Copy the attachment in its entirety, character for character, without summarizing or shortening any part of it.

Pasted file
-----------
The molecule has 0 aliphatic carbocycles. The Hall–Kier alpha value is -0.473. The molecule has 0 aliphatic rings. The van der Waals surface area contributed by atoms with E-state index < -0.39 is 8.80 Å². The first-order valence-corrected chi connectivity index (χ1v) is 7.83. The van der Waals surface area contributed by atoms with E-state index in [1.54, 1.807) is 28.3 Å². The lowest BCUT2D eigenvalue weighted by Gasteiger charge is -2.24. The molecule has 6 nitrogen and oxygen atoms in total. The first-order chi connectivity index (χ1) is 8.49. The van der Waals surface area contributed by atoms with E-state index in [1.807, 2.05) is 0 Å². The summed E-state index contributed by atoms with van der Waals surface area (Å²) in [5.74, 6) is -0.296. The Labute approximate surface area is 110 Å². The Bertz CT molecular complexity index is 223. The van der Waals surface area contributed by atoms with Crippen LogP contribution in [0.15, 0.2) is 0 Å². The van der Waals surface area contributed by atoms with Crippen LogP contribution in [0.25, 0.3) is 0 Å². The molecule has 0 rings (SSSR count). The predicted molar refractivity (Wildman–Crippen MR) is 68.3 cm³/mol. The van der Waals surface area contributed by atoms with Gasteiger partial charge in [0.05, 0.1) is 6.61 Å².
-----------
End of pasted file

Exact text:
The molecule has 0 aliphatic carbocycles. The Hall–Kier alpha value is -0.473. The molecule has 0 aliphatic rings. The van der Waals surface area contributed by atoms with E-state index < -0.39 is 8.80 Å². The first-order valence-corrected chi connectivity index (χ1v) is 7.83. The van der Waals surface area contributed by atoms with E-state index in [1.54, 1.807) is 28.3 Å². The lowest BCUT2D eigenvalue weighted by Gasteiger charge is -2.24. The molecule has 6 nitrogen and oxygen atoms in total. The first-order chi connectivity index (χ1) is 8.49. The van der Waals surface area contributed by atoms with E-state index in [1.807, 2.05) is 0 Å². The summed E-state index contributed by atoms with van der Waals surface area (Å²) in [5.74, 6) is -0.296. The Labute approximate surface area is 110 Å². The Bertz CT molecular complexity index is 223. The van der Waals surface area contributed by atoms with Crippen LogP contribution in [0.15, 0.2) is 0 Å². The van der Waals surface area contributed by atoms with Crippen LogP contribution in [0.25, 0.3) is 0 Å². The molecule has 0 rings (SSSR count). The predicted molar refractivity (Wildman–Crippen MR) is 68.3 cm³/mol. The van der Waals surface area contributed by atoms with Gasteiger partial charge in [0.05, 0.1) is 6.61 Å².